Are agreements with health providers contracts or statutory rights?
The intersection between the Medicare and Medicaid regulatory regimes on the one hand and bankruptcy proceedings on the other continues to be an interesting, often highly contested, source of bankruptcy litigation. In an article in 2016, The health insurance provider’s agreement: is it a contract or not? And why does anyone care?, Bus 71. Right. 1207 (2016), Samuel Maizel and I discussed the crucial issue of whether vendor agreements are properly considered an enforceable contract, subject to the treatment requirements of Bankruptcy Code § 365 and required support of any potentially large overpayment liabilities, or whether it should be considered a legal right that a debtor is permitted to sell outright and clear under Section 363 of the Bankruptcy Code. not a contract at all. Since our article, at least two bankruptcy courts have come to the same conclusion. See In re Center City Healthcare LLC, Case No. 19-11466 (Bankr. D. Del. September 10, 2019) (File No. 681); In re Verity Health System of California Inc., Case No. 2:18-nk-20151 (Bankr. CD Cal. September 26, 2019) (File No. 3146). Although both rulings were later reversed due to the settlement (Verity) and failed sale (Center City), they represent potential progress on a critical issue for health care debtors.
Another complex issue in which the characterization and interpretation of Medicare and Medicaid provider agreements plays a role is whether the government‘s deduction of provider liability from outstanding payments to the provider constitutes set-off or clawback. . Generally, “compensation” refers to the ability of a creditor to set off against a debt to the debtor an amount owed by the debtor on a separate obligation between the same parties, while “recovery” refers to a deduction or reimbursement of an amount of a debt to the debtor resulting from the same transaction. The consequences of the distinction are significant: if the overpayment is considered set-off, then (i) the automatic stay applies to prevent set-off after the petition and (ii) Section 553 of the Bankruptcy Code does not only authorizes offsetting of pre-petition obligations against the prior petition. complaints. If the overpayment is considered a recovery, however, the stay does not prevent the government from recovering Medicare or Medicaid overpayments from post-bankruptcy reimbursements and the government is permitted to recover an overpayment. pre-petition from a post-petition claim. Courts have developed two tests for determining whether obligations arise from a single transaction (and thus the salvage doctrine applies): (1) the “logical connection test”, a broad and flexible approach that defines a single transaction as including many events as long as they have a logical relationship; and (2) the “integrated transaction” test, which is a narrower test that requires that the obligations arise from a single integrated transaction such that it would be unfair for the debtor to enjoy the benefits of that transaction without fulfilling its obligations.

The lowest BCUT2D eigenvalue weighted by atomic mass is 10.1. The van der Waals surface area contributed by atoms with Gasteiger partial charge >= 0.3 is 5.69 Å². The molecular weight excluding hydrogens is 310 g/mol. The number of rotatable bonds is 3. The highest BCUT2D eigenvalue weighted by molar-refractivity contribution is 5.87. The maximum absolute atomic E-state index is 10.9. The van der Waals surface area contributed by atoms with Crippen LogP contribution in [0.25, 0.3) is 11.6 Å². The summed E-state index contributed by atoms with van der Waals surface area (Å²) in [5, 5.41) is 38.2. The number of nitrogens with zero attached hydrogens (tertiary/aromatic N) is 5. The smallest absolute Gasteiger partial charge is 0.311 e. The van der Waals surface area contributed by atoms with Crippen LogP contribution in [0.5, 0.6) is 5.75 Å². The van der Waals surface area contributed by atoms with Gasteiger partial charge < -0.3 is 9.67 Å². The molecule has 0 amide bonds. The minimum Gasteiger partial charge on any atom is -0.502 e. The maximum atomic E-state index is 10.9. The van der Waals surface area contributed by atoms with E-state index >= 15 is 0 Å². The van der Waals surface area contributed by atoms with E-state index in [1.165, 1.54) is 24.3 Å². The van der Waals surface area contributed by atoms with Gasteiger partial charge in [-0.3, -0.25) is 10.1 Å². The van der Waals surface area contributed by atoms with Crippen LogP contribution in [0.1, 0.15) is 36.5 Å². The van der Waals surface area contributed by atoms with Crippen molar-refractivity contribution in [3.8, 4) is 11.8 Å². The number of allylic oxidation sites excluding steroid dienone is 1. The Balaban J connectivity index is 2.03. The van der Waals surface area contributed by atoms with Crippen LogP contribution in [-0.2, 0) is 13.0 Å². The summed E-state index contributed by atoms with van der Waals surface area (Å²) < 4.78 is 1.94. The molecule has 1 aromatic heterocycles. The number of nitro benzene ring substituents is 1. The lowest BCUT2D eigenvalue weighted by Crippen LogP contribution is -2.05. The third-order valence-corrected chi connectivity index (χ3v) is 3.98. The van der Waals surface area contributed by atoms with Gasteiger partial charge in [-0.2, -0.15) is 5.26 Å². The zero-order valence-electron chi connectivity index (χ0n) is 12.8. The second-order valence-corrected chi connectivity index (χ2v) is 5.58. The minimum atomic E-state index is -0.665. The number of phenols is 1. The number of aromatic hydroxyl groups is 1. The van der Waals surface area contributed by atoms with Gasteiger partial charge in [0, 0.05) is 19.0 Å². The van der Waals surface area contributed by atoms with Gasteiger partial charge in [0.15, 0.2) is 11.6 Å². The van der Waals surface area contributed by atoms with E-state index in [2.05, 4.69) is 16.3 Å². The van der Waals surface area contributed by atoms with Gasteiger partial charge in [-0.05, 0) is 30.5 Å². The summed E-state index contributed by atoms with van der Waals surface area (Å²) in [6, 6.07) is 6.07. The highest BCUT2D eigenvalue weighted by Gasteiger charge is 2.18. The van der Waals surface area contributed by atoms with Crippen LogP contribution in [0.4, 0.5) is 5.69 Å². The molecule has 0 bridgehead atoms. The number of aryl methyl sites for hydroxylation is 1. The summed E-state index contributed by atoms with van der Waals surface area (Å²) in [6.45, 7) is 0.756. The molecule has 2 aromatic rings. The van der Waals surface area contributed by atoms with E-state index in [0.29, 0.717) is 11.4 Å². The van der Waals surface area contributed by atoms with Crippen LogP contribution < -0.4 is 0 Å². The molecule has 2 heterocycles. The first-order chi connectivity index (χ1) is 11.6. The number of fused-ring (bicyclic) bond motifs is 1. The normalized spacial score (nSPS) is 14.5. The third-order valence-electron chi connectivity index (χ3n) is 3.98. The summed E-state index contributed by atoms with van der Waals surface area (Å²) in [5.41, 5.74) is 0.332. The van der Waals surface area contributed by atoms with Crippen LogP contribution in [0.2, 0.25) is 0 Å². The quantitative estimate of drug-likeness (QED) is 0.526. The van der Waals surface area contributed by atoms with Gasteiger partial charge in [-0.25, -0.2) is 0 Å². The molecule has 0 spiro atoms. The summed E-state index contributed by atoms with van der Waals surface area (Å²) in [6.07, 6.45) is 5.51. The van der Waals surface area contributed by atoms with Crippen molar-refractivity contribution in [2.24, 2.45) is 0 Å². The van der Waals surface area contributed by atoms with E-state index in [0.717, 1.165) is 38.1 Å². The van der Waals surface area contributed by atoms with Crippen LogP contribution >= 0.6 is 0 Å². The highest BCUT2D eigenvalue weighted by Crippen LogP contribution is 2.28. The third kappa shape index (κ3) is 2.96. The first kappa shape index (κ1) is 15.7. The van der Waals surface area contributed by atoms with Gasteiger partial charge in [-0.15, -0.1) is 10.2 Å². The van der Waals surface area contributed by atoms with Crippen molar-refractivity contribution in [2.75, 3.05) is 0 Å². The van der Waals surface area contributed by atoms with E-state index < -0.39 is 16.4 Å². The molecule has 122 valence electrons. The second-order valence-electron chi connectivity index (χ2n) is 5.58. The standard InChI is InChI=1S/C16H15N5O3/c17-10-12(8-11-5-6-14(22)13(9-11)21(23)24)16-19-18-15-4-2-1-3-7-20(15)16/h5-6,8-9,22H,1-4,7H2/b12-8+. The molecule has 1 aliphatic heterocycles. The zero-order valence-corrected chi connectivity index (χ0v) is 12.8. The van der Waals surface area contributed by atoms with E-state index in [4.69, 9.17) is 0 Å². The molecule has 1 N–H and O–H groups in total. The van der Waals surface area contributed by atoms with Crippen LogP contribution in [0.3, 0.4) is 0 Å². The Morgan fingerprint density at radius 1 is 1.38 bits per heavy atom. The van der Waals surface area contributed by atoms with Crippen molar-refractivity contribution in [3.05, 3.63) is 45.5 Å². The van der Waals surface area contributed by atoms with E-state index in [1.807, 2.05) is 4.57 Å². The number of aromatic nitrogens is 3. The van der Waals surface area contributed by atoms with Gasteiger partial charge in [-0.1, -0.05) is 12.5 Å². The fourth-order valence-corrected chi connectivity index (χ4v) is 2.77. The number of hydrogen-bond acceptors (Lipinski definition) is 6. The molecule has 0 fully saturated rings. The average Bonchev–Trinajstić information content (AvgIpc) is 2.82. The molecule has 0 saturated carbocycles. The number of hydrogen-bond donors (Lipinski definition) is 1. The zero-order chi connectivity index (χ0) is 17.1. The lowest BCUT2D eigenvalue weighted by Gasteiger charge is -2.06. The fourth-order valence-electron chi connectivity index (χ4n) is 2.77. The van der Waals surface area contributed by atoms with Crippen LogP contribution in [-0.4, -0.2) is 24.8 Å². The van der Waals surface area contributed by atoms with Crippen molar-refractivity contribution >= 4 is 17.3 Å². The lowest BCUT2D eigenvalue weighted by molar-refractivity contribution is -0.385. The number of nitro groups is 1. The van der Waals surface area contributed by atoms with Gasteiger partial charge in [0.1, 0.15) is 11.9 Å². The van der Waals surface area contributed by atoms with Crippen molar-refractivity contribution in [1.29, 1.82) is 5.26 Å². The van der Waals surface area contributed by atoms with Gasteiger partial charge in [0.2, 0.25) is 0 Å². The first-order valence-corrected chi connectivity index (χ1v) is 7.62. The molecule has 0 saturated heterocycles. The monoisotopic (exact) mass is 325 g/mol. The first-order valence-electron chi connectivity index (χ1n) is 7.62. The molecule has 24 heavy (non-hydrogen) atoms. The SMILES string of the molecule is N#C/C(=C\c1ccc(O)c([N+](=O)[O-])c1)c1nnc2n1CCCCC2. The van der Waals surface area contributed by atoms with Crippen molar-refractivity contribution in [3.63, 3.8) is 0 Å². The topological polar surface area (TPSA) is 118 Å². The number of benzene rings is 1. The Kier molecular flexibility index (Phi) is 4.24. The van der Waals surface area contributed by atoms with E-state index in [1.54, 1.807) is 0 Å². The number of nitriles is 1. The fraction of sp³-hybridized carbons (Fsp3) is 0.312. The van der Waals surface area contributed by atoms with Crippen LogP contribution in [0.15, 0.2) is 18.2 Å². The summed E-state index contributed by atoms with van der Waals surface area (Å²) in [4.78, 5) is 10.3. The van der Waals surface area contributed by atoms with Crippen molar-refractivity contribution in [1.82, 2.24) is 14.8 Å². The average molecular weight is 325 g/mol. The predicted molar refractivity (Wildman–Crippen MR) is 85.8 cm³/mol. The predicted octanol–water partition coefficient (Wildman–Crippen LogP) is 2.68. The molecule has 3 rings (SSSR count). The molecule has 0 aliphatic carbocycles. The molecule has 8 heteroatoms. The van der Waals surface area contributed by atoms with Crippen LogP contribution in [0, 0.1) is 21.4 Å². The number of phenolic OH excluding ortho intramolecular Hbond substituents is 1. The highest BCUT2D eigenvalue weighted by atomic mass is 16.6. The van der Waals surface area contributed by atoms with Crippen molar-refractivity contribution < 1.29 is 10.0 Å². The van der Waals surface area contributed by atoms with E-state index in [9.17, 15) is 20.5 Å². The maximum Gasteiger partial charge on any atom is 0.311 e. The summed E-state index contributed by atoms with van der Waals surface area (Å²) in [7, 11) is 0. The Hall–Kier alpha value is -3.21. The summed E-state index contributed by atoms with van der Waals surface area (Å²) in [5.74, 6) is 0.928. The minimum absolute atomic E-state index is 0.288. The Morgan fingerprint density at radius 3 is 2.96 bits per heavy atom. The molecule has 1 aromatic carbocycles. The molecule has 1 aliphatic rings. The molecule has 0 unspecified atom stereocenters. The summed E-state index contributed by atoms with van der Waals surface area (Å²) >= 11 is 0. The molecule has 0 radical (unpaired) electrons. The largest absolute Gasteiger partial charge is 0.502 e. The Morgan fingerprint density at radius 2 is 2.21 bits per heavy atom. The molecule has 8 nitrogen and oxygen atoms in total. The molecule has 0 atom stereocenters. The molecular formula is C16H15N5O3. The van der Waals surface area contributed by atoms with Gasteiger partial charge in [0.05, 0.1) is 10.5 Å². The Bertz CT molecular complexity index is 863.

In a recent hospital case in which Mr. Maisel represented the debtors, the Ninth Circuit’s opinion provides guidance on the dividing line between compensation and recovery. See Gardens Regional Hospital. and Med. Center Liquidating Trust v. California (In re Gardens Regional Hosp. and Med. Center, Inc.), 975 F.3d 926 (9th Cir. 2020). Garden Regional was concerned about whether the state could recover two of the debtor’s obligations – (i) hospital quality assurance (“HQA”) fees and (ii) fee-for-service obligations – from state payments to the debtor for additional HQA payments under the state Medicaid program, Medi-Cal. The bankruptcy court, while citing our Business Journal in a footnote, found that whether the vendor agreement was a contract or a license, the fees and liability arose out of the same transaction or same occurrence. Gardens Regional, 569 BR 788, 799 (Bankr. CD Cal. 2017).
The Ninth Circuit confirmed in part and reversed in part. The court agreed that HQA’s unpaid fees had the necessary logical relationship to HQA’s additional payments to characterize them as arising from the same transaction for purposes of recovery. With respect to fee-for-service obligations, however, the Ninth Circuit concluded that there was no logical relationship. In that decision, the Court found that to be considered a recovery, the deduction of costs must be based on ties beyond the mere assertion of a legal right to make the deduction. 975 F.3d at 939. Moreover, the mention of such a right in a contract, without more, does not establish that the deduction is in fact a recovery. Identifier. 940. The mere fact that the two countervailing obligations were somehow anchored in the parties’ contract is not, in itself, sufficient to establish the required legal relationship. Identifier.
While the long-term impact of Garden Regional and other recent health care cases remains to be seen, they give health care bankruptcy practitioners advice on critical and recurring issues — and perhaps hope They say that health care debtors will be able to get relief from bankruptcy over the objection of government payors.
Copyright ©2022 Nelson Mullins Riley & Scarborough LLPNational Law Review, Volume XII, Number 288